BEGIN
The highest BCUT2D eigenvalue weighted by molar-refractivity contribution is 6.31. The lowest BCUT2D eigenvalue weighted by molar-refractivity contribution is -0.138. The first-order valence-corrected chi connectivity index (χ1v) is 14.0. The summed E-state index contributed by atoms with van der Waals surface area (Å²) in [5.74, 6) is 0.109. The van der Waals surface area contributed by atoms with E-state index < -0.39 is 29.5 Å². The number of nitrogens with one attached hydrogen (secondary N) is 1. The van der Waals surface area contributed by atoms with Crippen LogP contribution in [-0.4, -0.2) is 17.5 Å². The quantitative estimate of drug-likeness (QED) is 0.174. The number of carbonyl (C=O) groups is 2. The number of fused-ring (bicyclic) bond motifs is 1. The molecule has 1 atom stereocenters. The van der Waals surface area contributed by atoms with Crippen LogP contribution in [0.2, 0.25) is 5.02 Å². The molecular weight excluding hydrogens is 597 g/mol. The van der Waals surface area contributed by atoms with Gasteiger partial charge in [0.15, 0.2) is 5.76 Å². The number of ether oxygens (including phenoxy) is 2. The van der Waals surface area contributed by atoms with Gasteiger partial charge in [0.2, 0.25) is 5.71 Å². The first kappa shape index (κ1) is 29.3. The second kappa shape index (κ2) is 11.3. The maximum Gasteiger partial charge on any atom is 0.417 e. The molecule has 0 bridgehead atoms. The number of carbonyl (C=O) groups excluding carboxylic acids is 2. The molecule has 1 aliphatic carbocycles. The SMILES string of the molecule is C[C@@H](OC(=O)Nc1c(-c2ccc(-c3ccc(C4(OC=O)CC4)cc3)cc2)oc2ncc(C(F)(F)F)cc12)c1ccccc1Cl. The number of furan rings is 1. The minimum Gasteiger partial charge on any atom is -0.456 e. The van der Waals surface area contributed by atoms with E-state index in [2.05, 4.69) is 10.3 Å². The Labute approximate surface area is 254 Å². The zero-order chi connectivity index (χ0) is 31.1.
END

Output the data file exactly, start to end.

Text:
The highest BCUT2D eigenvalue weighted by molar-refractivity contribution is 6.31. The lowest BCUT2D eigenvalue weighted by molar-refractivity contribution is -0.138. The first-order valence-corrected chi connectivity index (χ1v) is 14.0. The summed E-state index contributed by atoms with van der Waals surface area (Å²) in [5.74, 6) is 0.109. The van der Waals surface area contributed by atoms with E-state index < -0.39 is 29.5 Å². The number of nitrogens with one attached hydrogen (secondary N) is 1. The van der Waals surface area contributed by atoms with Crippen LogP contribution in [-0.4, -0.2) is 17.5 Å². The quantitative estimate of drug-likeness (QED) is 0.174. The number of carbonyl (C=O) groups is 2. The number of fused-ring (bicyclic) bond motifs is 1. The molecule has 1 atom stereocenters. The van der Waals surface area contributed by atoms with Crippen LogP contribution in [0.2, 0.25) is 5.02 Å². The molecular weight excluding hydrogens is 597 g/mol. The van der Waals surface area contributed by atoms with Gasteiger partial charge in [0.15, 0.2) is 5.76 Å². The number of ether oxygens (including phenoxy) is 2. The van der Waals surface area contributed by atoms with Gasteiger partial charge in [0.2, 0.25) is 5.71 Å². The first kappa shape index (κ1) is 29.3. The second kappa shape index (κ2) is 11.3. The maximum Gasteiger partial charge on any atom is 0.417 e. The molecule has 0 bridgehead atoms. The number of carbonyl (C=O) groups excluding carboxylic acids is 2. The molecule has 1 aliphatic carbocycles. The SMILES string of the molecule is C[C@@H](OC(=O)Nc1c(-c2ccc(-c3ccc(C4(OC=O)CC4)cc3)cc2)oc2ncc(C(F)(F)F)cc12)c1ccccc1Cl. The number of furan rings is 1. The minimum Gasteiger partial charge on any atom is -0.456 e. The van der Waals surface area contributed by atoms with E-state index in [2.05, 4.69) is 10.3 Å². The Labute approximate surface area is 254 Å². The zero-order chi connectivity index (χ0) is 31.1.